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A new report from Trend Micro — an IT security company with a prominent presence in Kanata North — cautions businesses to keep a watchful eye over their remote workers and digital infrastructure as hackers increase their rate of attack globally.

Though the number of threats Trend Micro detected in 2021 increased 42 per cent year-on-year to over 94 billion, they shrank in some areas, indicating that attacks are becoming more targeted — particularly towards critical businesses and industries more likely to pay hefty extortion fees. Extortion tactics have also doubled, ensuring hackers are able to profit should companies give in.

The report found that these “threat actors,” as they are known within the cybersecurity field, are getting better at exploiting human error to compromise cloud infrastructure and remote workers in particular. Given that research shows home workers are often prone to take more cybersecurity-related risks than those in the office, phishing has become a particular risk to companies and employees alike. Trend Micro’s Cloud App Security detected and prevented 25.7 million email threats in 2021 compared to 16.7 million in 2020, with the volume of blocked phishing attempts nearly doubling over the period. 

Incorrectly configured cloud systems were also found to pose significant problems to organizations, with specific programs exposing them to attacks from groups that use cloud systems as a platform through which to derive the computing power needed to mine for cryptocurrency. This form of cloud system exploitation has become increasingly common in recent years as more businesses leave unneeded and unattended-to cloud systems online, allowing them to become so unpatched and unconfigured that they devolve into easily exploited targets for crypto threat actors.

“Just a few hours of compromise could result in profits for the perpetrators. That’s why we’re seeing a continuous fight for cloud CPU resources,” said Stephen Hilt, senior threat researcher at Trend Micro. “It’s akin to a real-life capture-the-flag, with the victim’s cloud infrastructure the battleground.”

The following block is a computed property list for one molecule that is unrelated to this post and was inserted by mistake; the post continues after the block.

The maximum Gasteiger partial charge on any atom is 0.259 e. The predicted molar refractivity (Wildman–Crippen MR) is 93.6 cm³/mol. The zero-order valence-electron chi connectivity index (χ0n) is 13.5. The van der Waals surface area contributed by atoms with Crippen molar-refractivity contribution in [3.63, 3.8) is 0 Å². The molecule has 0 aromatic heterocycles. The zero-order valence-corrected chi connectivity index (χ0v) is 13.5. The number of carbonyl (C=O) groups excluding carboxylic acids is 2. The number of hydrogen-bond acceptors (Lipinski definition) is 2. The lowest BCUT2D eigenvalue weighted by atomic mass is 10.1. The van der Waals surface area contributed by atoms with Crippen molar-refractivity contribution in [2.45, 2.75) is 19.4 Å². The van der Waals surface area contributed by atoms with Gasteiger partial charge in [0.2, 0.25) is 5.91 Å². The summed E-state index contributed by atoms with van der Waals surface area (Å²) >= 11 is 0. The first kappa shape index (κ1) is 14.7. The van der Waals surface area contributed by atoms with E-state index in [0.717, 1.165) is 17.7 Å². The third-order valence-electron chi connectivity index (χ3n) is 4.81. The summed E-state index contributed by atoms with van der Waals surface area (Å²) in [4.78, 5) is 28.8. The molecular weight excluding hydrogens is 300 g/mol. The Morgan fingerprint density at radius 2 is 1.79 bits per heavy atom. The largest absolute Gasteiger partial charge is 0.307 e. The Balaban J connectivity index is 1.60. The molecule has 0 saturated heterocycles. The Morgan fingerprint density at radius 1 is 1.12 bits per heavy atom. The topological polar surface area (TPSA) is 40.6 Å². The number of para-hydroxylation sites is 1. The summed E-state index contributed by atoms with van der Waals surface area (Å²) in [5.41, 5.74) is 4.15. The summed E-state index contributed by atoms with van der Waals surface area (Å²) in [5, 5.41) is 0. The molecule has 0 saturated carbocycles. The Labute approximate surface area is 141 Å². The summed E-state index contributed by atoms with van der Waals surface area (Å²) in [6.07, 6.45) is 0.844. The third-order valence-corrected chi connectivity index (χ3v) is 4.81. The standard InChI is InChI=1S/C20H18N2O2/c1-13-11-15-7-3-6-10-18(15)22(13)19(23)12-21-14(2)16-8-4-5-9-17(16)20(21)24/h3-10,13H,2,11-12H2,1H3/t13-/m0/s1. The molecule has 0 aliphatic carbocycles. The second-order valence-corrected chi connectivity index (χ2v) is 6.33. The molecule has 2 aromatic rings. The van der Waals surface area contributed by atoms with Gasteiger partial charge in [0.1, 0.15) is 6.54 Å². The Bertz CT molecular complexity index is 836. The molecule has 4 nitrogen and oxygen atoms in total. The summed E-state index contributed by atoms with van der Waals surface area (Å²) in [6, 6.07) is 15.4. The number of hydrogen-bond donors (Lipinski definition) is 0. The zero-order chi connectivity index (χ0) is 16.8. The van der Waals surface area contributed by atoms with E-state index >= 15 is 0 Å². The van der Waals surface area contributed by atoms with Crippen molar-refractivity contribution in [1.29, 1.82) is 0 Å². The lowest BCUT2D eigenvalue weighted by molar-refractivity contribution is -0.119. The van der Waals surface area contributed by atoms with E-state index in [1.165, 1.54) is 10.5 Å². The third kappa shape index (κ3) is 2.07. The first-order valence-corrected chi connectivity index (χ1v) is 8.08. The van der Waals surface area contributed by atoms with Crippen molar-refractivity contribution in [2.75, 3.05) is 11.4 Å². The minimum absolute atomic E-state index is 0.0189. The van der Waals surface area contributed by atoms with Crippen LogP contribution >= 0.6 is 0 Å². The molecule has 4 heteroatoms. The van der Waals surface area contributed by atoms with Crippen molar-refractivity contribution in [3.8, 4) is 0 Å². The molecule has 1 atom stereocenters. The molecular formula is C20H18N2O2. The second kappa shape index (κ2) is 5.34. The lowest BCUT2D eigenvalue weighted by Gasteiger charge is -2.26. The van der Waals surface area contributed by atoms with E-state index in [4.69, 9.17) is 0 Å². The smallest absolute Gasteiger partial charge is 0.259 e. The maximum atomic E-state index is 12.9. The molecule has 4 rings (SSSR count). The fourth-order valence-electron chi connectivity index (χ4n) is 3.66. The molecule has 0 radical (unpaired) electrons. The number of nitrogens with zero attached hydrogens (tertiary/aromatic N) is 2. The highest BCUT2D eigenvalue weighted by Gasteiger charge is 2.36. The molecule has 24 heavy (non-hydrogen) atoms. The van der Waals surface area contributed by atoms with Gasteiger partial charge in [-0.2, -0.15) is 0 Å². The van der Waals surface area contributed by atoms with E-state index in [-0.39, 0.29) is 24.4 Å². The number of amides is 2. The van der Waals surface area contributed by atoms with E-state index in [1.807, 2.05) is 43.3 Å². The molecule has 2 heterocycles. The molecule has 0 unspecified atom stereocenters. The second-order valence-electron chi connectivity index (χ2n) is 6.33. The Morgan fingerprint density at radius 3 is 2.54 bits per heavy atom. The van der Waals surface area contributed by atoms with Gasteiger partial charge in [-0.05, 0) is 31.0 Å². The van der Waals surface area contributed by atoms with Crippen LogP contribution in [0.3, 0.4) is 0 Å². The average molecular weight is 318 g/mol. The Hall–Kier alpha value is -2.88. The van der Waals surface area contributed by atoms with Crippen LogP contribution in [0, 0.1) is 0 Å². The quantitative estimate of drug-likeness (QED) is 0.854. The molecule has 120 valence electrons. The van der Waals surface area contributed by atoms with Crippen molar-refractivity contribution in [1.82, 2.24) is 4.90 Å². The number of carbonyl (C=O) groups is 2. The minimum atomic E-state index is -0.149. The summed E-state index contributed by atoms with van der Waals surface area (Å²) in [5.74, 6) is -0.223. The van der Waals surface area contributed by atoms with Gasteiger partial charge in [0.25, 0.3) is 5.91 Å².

On one hand, this extra computing workload threatens to slow key user-facing services for victimized organizations, which can increase operating costs by up to 600 per cent for every infected system. On the other hand, cryptomining may also serve as a precursor to more serious compromises, as after using the capture cloud system to mine, many threat actors will sell access to it for those looking to employ ransomware, data theft, and more.

While 2021 was a record year for new vulnerabilities, Trend Micro also found that 22 per cent of the exploits sold in the cybercrime underground last year were over three years old, meaning that patching old vulnerabilities remains an essential task alongside monitoring for new threats.

“Attackers are always working to increase their victim count and profit, whether through quantity or effectiveness of attacks,” said Clay. Nevertheless, “the breadth and depth of our global threat intelligence allows us to identify shifts in how malicious actors target their victims across the world,” allowing software companies the ability to protect organizations from a variety of cyber risks.

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